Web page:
Terrigenous materials are being supplied to the world's oceans by rivers at a flux rate of about 1.5 to 2 x 1016 g/yr (Holland, 1981). Most of this material is trapped in estuaries or on continental shelves and only a minor portion reaches the deep sea. Eolian dust, perhaps only 5 percent of the total lithogenous flux (approximately 0.53 to 0.85 x 1015 g/yr, Prospero, 1981), dominates the mineral component of pelagic sediments in regions away from the influence of turbidites, equatorward of the effects of ice rafting and seaward of the influence of hemiplegic deposition (Windom, 1969, 1975; Rea et al., 1985). The eolian input estimate of Prospero (1981) when divided over the 360 x 1016 cm2 of the oceans and marginal seas results in an average dust flux value for the entire ocean of about 200 mg/cm2/kyr.
Dust is raised by storms from the arid and semi-arid surfaces of continents, elevated to the upper portion of the troposphere, transported global distances by the zonal winds and washed out of the atmosphere by rain. The long-term pattern of this sedimentary process is shown clearly in maps of the quartz content of surficial sediments of the sea floor (Leinen et al., 1986). Regions relatively enriched in quartz, which makes up roughly 10 to 20 percent of the total eolian load, extend downwind from the major deserts of the world—Gobi, Sahara, Arabia, Australia.
The short-term record of dust transport is seasonal. Spring storms are responsible for most of the annual transport. The best record of present-day eolian transport is that developed by Prospero for materials crossing the Atlantic from the Sahara. That record shows an order of magnitude variation in the amount of dust transported in any given year with maxima during the late spring or early summer. On a longer term basis the flux of dust crossing the North Atlantic shows a three- to fivefold increase during the height of the Sahelian droughts in 1973-1974 and 1983-1984, demonstrated times of significantly reduced rainfall (Nicholson, 1985; Middleton, 1985) in comparison to more normal years (Prospero and Nees, 1977, 1986). This sort of seasonality in dust transport with maxima in the late spring occurs wherever dust fluxes have been measured (Parrington et al., 1983; Uematsu et al., 1983; Merrill et al., 1989). Useful summaries of eolian processes and dust deposition have been given by Windom (1975), Prospero (1981), Rea et al., (1985), and Pye (1987).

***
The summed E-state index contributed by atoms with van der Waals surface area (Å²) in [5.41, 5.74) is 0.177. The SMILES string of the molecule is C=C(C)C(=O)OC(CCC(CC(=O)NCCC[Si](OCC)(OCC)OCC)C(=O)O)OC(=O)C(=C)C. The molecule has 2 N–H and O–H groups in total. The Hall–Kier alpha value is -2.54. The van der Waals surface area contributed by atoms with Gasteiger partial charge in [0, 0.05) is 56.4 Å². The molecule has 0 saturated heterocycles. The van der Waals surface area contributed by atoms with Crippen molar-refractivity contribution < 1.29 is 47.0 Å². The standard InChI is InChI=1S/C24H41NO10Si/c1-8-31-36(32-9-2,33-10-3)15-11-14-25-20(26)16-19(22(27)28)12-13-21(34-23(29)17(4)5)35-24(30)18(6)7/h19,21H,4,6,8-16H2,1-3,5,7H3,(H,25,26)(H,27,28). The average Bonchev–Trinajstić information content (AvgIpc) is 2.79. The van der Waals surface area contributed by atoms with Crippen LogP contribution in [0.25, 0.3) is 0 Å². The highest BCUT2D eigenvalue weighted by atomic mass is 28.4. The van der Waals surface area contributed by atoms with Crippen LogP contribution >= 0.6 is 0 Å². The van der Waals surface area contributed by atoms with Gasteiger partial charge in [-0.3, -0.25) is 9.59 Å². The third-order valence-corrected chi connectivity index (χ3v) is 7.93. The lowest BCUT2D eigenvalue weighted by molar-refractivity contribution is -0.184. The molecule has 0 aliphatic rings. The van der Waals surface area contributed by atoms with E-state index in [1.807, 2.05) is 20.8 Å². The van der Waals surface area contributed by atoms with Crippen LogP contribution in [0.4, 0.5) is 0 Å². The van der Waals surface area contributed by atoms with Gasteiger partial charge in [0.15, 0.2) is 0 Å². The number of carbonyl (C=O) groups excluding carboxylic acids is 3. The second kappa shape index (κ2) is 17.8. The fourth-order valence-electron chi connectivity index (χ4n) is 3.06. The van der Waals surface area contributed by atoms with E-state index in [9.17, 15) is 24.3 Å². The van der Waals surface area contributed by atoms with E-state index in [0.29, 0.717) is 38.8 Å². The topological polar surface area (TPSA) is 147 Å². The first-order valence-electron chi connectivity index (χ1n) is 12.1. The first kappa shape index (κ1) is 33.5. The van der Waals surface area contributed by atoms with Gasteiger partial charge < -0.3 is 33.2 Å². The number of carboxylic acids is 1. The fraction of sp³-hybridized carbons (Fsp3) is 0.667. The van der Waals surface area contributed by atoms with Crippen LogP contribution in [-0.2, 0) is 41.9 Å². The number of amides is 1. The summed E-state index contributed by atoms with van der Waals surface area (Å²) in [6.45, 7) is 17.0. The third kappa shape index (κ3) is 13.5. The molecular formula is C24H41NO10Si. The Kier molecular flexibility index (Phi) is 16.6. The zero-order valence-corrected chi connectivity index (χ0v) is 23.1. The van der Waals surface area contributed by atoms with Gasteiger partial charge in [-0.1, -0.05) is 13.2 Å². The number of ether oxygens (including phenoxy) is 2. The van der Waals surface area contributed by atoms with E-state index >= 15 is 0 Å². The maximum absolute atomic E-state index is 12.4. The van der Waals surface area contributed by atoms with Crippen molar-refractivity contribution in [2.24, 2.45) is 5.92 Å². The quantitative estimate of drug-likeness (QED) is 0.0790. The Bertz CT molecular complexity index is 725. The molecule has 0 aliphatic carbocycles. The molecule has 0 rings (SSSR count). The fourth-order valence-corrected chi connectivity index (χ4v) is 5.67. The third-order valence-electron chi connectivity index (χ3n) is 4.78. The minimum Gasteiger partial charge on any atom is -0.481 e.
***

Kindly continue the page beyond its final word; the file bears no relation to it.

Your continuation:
The mass input of any sedimentary component to the sea floor can be quantified. The parameters necessary to determine the mass accumulation rate (MAR) in g/cm2/kyr, or flux, of dust are: the linear sedimentation rate (LSR) in cm/kyr, the dry bulk density (DBD) of the sediment in g/cm3, and the weight percent of the eolian component of the bulk sediment. Eolian flux values are the product of these three. The eolian component itself is isolated from the total sediment by a series of extractions that remove all other sedimentary components, leaving the minerals (Rea and Janecek, 1981). The amount of any volcanic ash remaining after extraction is estimated visually from smear slides and deducted from the total to give values for continentally derived material.
Sediment samples usually span one or two centimeters of any given core and so represent many hundreds to thousands of years of deposition. Furthermore, any initially discrete event or signal is smoothed by the bioturbation process that acts to homogenize the uppermost several centimeters of deep-sea sediments. Short-term climatic variability on time scales of decades to centuries is therefore smoothed and the records we present are representative of truly long-term climatic trends and events. Our working assumption, based largely on the data of Prospero on transport from Africa (Prospero, 1981; Prospero and Nees, 1986), is that the amount of dust transported to the oceans is a function of source area aridity; drier, less vegetated regions provide more dust to the atmosphere than do moist, well vegetated regions. This assumption is also consistent with information available for the pedology of the great loess-soil sequences in China (Kukla, 1987; Kukla and An, 1989) and the distal record of those sequences (Hovan et al., 1989). The supply of dust to the oceans is independent of the intensity of transporting winds (Chuey et al., 1987), that aspect of eolian deposition is recorded by the grain size variation of the dust (Rea et al., 1985; Pisias and Rea, 1988).
The input rate of dust to the pelagic oceans today (Holocene) ranges through three orders of magnitude, from low values of 1 or 2 mg/cm 2/kyr in the center of the South Pacific to more than 1000 mg/cm2/kyr just downwind from the North African and Asian source regions. There are perhaps 35 locations in all the oceans where flux values for clearly pelagic eolian minerals have been determined (Figure 8.1; Table 8.1), locations more than 500 of 1000 km offshore and thus beyond the effective range of hemipelagic deposition. All values calculated for near continent regions may include a significant hemipelagic component. When compared with information from nearby sediment traps or the data from island-based collectors, the dust flux values from sediment cores agree to within the combined errors of the two kinds of measurements (Rea et al., 1985).